A series of new, multi-story pig-breeding facilities have opened in southern China in a bid to modernize the country’s farming sector. Located in Yaji Mountain, privately-owned Chinese agricultural company Guangxi Yangxiang Co Ltd hopes that its high-rise pig farms will become the biggest, most-intensive breeding farms in the world, Reuters reports.
Presently, Yangxiang has opened two seven-floor “hog hotels” in China, each capable of housing at least one thousand breeding sows per floor. By the end of the year, the company hopes that the 11-hectare site will contain 30,000 mother pigs, producing as many as 840,000 piglets annually.
Additionally, the company plans to take advantage of the breeding facilities’ location overlooking a dense forest valley in Yajj Mountain by developing tourist attractions close to the farm. A waste treatment plant to handle large quantities of pig feces and urine is still under construction. Once built, Yangxiang plans to treat the waste and will spray the remaining liquid on the surrounding forest.
Despite uncertainty from some investors due to an eight-year low in the Chinese pork industry driven by health and food safety concerns, Yangxiang plans to push ahead in finishing its multi-storied pig farms, including one with as many as 13 floors, making it the world’s tallest building of its kind. Pig farms with multiple floors have previously opened in the Netherlands, but were faced with public outcry against animal cruelty and the environmentally damaging nature of factory farming.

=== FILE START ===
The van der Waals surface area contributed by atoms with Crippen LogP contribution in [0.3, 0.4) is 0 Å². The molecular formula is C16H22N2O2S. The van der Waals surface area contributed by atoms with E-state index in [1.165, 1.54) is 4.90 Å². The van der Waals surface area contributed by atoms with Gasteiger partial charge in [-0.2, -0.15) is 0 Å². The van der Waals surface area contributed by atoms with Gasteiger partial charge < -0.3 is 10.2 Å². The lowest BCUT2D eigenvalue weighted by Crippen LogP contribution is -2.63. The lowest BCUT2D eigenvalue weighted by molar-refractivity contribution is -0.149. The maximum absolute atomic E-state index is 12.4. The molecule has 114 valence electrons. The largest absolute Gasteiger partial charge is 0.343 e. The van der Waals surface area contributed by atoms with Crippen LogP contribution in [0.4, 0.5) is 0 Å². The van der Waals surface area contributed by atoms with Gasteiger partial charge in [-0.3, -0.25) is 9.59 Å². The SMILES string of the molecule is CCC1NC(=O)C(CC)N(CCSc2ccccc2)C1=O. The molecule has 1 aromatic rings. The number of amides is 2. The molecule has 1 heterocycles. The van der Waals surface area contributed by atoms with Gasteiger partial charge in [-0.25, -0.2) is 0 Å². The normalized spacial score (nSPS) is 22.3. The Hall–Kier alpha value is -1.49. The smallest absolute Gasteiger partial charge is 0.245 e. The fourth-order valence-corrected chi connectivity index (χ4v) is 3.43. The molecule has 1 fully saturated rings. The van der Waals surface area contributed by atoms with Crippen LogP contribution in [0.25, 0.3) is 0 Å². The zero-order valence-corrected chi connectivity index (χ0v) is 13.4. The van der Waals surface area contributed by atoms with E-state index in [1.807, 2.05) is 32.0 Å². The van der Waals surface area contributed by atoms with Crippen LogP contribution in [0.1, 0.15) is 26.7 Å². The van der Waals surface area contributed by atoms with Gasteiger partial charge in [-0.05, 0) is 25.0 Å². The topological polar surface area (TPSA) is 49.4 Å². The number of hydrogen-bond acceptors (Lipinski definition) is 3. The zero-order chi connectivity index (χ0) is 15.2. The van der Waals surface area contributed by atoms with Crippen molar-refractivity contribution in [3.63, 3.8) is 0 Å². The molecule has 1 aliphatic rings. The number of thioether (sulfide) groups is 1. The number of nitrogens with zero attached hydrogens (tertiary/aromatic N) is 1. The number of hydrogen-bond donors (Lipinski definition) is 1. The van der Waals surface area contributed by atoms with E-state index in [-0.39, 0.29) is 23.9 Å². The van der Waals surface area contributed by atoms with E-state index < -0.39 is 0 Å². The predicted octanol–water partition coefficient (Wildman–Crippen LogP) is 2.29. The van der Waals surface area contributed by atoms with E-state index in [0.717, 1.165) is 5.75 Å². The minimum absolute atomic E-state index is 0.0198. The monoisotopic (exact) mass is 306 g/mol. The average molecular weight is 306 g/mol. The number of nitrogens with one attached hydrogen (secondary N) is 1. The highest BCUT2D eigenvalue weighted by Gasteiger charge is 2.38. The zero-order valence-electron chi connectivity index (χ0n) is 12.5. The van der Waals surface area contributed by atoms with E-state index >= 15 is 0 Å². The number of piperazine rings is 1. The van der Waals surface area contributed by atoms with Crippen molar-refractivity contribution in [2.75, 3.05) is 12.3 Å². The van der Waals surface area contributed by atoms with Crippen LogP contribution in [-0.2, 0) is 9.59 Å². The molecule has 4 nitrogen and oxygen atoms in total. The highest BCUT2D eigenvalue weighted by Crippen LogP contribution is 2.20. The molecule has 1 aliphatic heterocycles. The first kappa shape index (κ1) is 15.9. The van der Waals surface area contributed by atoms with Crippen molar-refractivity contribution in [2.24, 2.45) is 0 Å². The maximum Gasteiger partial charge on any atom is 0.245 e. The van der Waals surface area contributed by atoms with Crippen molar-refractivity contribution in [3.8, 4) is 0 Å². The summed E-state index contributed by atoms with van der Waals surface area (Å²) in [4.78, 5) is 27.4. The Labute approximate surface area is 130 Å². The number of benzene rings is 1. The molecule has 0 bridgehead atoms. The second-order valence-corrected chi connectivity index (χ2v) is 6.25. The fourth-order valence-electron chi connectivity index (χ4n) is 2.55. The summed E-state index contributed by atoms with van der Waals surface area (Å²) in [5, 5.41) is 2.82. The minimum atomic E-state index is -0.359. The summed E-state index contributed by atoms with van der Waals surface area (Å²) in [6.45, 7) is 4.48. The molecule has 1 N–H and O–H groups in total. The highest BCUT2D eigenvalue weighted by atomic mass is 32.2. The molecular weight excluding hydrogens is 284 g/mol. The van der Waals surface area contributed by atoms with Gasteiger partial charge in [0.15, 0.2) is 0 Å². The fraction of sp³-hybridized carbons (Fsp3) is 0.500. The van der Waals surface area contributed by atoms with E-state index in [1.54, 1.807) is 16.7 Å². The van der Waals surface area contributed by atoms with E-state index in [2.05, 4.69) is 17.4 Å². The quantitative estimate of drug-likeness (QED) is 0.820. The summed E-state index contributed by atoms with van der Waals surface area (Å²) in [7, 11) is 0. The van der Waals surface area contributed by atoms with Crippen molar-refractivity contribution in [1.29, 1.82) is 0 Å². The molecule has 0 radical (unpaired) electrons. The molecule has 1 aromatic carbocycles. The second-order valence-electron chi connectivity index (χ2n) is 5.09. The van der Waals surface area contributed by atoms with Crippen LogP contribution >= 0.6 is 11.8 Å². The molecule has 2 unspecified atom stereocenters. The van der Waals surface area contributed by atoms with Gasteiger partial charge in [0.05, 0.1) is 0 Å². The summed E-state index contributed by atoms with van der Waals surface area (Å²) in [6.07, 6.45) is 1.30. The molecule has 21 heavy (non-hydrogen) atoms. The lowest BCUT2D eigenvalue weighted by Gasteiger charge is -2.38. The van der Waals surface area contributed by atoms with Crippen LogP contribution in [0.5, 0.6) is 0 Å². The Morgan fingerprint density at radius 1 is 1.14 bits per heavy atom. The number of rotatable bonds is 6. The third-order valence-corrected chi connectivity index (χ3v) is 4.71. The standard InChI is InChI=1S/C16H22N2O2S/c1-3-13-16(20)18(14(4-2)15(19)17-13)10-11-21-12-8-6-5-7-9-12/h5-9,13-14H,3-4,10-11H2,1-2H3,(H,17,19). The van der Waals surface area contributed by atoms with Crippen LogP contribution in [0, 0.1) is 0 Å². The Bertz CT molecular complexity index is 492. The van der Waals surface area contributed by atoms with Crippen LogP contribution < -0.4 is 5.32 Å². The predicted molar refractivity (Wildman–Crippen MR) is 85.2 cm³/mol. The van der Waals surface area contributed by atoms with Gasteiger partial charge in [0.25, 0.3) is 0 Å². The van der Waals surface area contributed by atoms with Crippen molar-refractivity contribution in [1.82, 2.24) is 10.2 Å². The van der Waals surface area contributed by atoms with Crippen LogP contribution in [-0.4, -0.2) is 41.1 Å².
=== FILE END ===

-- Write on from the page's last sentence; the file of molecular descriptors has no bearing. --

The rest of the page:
Yangxiang will continue to invest in growing its intensive, multi-story pig factory farms. Due to this, some experts are questioning whether cheaper pig meat will save the industry. Fang Shijin, chief researcher at Huitong Data, predicts due to scaled-up meat production and the declining demand for pork, China can expect a surplus.
As Yangxiang rushes to bring its hog hotels to full-scale operation by the end of the year, other companies in the country are pushing for sustainable, annimal-free alternatives to traditional pork production for the world’s largest consumer of pork. Earlier this year, China struck a $300 million trade agreement with Israeli tech companies to bring lab-grown meat to the market. Omnipork, a vegan pork made from a blend of plant-based proteins launched to curtail Asia’s meat consumption, will launch later this year.